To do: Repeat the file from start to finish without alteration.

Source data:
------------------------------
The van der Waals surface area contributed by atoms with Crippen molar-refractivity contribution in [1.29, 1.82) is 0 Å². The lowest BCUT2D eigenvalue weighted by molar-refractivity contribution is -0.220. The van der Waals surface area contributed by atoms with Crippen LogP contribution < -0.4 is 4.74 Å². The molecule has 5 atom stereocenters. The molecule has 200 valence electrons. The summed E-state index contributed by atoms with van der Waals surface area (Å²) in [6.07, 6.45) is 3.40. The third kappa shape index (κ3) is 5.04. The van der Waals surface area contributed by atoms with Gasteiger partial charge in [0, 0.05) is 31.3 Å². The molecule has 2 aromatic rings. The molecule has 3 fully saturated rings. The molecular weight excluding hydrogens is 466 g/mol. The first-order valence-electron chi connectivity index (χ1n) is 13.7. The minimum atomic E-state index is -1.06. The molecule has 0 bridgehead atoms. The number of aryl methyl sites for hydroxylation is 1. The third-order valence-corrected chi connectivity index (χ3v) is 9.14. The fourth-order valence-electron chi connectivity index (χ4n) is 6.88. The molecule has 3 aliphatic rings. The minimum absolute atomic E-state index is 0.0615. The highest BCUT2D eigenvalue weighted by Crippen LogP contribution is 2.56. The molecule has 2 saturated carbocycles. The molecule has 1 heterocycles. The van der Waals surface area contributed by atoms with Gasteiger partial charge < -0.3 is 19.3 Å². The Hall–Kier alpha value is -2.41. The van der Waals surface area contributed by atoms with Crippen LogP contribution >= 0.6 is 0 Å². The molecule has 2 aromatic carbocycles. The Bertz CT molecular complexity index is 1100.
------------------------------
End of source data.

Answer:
The van der Waals surface area contributed by atoms with Crippen molar-refractivity contribution in [1.29, 1.82) is 0 Å². The lowest BCUT2D eigenvalue weighted by molar-refractivity contribution is -0.220. The van der Waals surface area contributed by atoms with Crippen LogP contribution < -0.4 is 4.74 Å². The molecule has 5 atom stereocenters. The molecule has 200 valence electrons. The summed E-state index contributed by atoms with van der Waals surface area (Å²) in [6.07, 6.45) is 3.40. The third kappa shape index (κ3) is 5.04. The van der Waals surface area contributed by atoms with Gasteiger partial charge in [0, 0.05) is 31.3 Å². The molecule has 2 aromatic rings. The molecule has 3 fully saturated rings. The molecular weight excluding hydrogens is 466 g/mol. The first-order valence-electron chi connectivity index (χ1n) is 13.7. The minimum atomic E-state index is -1.06. The molecule has 0 bridgehead atoms. The number of aryl methyl sites for hydroxylation is 1. The third-order valence-corrected chi connectivity index (χ3v) is 9.14. The fourth-order valence-electron chi connectivity index (χ4n) is 6.88. The molecule has 3 aliphatic rings. The minimum absolute atomic E-state index is 0.0615. The highest BCUT2D eigenvalue weighted by Crippen LogP contribution is 2.56. The molecule has 2 saturated carbocycles. The molecule has 1 heterocycles. The van der Waals surface area contributed by atoms with Gasteiger partial charge < -0.3 is 19.3 Å². The Hall–Kier alpha value is -2.41. The van der Waals surface area contributed by atoms with Crippen LogP contribution >= 0.6 is 0 Å². The molecule has 2 aromatic carbocycles. The Bertz CT molecular complexity index is 1100.